Sunriser | 70-year-old company in the crosshairs

Good morning, Colorado.

Last night I went for an evening walk as the sun was setting. As the light lingered it was nice to see my neighbors starting their evenings.

Lots of dogs walking, people watering their gardens on the sidewalks, and others lazily leaving a restaurant with their date. And one rather serious Rollerblader.

Summer, may it never end. (I say this in the evening, I have a completely different opinion around 2:00-4:00 p.m.)

Okay, enough dreaming. Let’s get to the news.

Shepherds form a “lamb jam” on a warm fall day as they drive their flock down Gunnison County Road 12 below Kebler Pass toward Paonia on Sept. 25, 2019. Colorado is the third-largest producer of breeding and beef sheep in the U.S., after Texas and California. (Christian Murdock, The Gazette via AP)

A national animal rights group won a slaughterhouse ban on a Denver ballot in November. But it would affect just one company: the nation’s largest lamb-packing plant. The CSU report found the “most pessimistic” impact was a loss of 2,787 jobs and $861 million in economic activity. Tracy Ross has more.


Colorado’s new Firehawk helicopter can fly at speeds of more than 150 miles per hour and quickly ingest up to 1,000 gallons of water. (Jesse Paul, The Colorado Sun)

Three years ago, lawmakers appropriated $30 million for the state to buy its first “Firehawk,” a modified military helicopter that can quickly traverse the state while dropping 1,000 gallons of water on flames. Now, four pilots have received specialized training and are ready to go. But as Olivia Prentzel writes, don’t expect a helicopter at every fire.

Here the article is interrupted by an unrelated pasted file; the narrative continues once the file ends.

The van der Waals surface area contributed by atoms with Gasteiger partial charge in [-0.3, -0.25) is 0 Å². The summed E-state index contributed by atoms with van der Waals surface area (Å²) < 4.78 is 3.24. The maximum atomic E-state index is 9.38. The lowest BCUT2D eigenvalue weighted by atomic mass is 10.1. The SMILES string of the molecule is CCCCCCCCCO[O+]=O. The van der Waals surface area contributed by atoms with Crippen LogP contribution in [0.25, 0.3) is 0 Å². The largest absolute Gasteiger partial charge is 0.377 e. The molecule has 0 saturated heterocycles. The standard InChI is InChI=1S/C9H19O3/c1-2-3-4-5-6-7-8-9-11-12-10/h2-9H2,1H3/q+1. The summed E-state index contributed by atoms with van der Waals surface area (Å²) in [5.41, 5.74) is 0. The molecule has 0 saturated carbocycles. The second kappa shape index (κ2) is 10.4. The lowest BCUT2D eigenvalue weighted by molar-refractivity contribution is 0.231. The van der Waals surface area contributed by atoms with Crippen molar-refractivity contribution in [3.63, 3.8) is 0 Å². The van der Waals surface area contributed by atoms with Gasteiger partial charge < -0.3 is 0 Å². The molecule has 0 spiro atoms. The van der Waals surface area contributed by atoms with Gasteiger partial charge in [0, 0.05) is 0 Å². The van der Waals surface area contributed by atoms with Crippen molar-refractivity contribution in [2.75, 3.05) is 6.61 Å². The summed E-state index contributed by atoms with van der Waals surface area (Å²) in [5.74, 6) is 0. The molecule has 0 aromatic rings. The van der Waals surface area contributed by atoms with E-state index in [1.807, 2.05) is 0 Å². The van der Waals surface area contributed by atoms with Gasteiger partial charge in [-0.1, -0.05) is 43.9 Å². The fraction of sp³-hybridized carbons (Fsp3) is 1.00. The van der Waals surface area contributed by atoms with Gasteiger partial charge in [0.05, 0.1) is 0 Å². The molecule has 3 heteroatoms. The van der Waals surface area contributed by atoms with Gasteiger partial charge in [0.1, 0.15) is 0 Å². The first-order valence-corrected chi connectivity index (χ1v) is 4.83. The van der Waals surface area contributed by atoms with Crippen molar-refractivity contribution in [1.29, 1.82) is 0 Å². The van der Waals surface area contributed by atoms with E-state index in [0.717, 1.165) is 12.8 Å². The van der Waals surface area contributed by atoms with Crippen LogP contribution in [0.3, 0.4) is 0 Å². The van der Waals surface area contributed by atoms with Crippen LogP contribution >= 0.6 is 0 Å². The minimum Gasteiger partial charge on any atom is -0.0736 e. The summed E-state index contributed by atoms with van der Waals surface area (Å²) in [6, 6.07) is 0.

From left, Chief Public Defender Colette Tvedt, Peer Support Specialist Kiersten Davis, Senior Public Defender Cayce Duncan, Legal and Administrative Support Assistant Lucienne “Lulu” Scully and Senior Public Defender Nicole Duncan pose for a photo July 2 in the Denver City Public Defender’s Office, where their team was preparing to provide free legal representation to youth in municipal courts. (Eli Imadali, special to The Colorado Sun)

Denver youth ages 10 to 18 can get a free public defender if they’re charged with city misdemeanors starting Thursday. Before the law change, many kids pleaded guilty immediately to offenses like possession of alcohol or trespassing because they couldn’t get legal counsel from judges or city attorneys. And if kids wanted to contest their cases but their parents couldn’t afford a lawyer, they had to represent themselves. Tatiana’s Flowers has more.


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Each week, SunLit — The Sun’s literary section — features recommendations from staffers at bookstores across Colorado. This week, the staff at Poor Richard’s Books in Colorado Springs recommends:

Read what bookstore staff have to say about each one. Buy a copy and support your local bookstores at the same time.


Keep Calm.

Danika and the entire crew of The Sun

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